Sepsis took Karen Sussex’s right arm about six years ago, but not her positive attitude.Sussex, from Jackson, loves her low-tech prosthetic arm, adorned with stickers from her beloved Detroit Red Wings and a hook on the end. She even jokes that her nieces and nephews call her “Captain Hook.”Still, the loss of her arm took away her livelihood on a manufacturing and injection molding assembly line in her hometown. But now, Sussex has found a solution to that as a participant in Michigan Medicine research into robotic arms with fine-motor movement.

Sussex not only takes pride in how this helps her own situation, but also in how it will help others like her.

“I know that it’s helping not only myself, but other people down the road,” she said. “That feeling of being a part of this makes me think let’s do a lot of good things for others.”

Sussex has come to the University of Michigan Kinesiology Building, 830 N. University Ave. in Ann Arbor, for nearly four years while a team of doctoral engineers works to connect signals in her brain to a robotic hand at the end of her arm.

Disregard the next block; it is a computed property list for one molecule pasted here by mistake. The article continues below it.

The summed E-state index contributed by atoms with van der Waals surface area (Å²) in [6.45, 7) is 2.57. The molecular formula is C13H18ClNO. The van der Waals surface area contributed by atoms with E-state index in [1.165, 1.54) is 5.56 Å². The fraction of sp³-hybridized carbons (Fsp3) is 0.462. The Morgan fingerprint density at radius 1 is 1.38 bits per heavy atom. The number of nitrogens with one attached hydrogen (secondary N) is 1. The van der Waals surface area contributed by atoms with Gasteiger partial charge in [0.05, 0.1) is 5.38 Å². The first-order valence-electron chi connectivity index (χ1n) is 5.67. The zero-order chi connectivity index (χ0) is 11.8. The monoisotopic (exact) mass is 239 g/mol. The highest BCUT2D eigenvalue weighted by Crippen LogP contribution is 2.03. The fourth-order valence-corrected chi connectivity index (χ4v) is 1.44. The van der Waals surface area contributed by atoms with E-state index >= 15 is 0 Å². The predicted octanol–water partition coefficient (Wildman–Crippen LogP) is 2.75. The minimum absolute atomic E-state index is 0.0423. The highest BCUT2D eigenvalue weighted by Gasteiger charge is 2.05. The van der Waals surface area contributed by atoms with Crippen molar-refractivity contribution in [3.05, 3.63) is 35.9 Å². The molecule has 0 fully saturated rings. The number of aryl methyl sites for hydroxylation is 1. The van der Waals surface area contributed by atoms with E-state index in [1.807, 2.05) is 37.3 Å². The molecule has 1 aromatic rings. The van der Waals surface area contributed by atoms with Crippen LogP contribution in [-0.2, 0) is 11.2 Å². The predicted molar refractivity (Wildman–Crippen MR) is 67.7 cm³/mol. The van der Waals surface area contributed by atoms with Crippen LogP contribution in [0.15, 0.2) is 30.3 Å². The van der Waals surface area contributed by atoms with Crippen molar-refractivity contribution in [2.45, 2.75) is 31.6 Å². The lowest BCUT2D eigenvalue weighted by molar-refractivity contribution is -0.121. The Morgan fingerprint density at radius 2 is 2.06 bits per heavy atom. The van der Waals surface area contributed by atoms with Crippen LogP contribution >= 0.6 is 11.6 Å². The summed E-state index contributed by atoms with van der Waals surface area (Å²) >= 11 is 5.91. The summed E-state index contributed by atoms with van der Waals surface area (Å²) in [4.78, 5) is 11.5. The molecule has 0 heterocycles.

“That amplifies those tiny nerve signals,” Cederna said. “So when someone goes to move a prosthetic, they don’t actually have to learn anything, because their brain is doing exactly what it did when they had a hand.”

Without a willing participant, such as Sussex, the research goes nowhere, Cederna said.
“Her contributions are immeasurable,” he said. “We are forever indebted to Karen.”
Sussex makes the 45-minute drive from Jackson to Ann Arbor frequently, as she does part-time work at a parts quality inspection facility in the area. She also checks brake and fuel lines at a company in Manchester, but said she is in the middle of a layoff.

Sussex’s gas and food are covered, and she receives a small stipend for her participation in the research, Cederna said. But money is not the reason Sussex said she offers her time to Michigan Medicine. Her motivation is partially fueled by the initial sensation of being able to control a hand once again.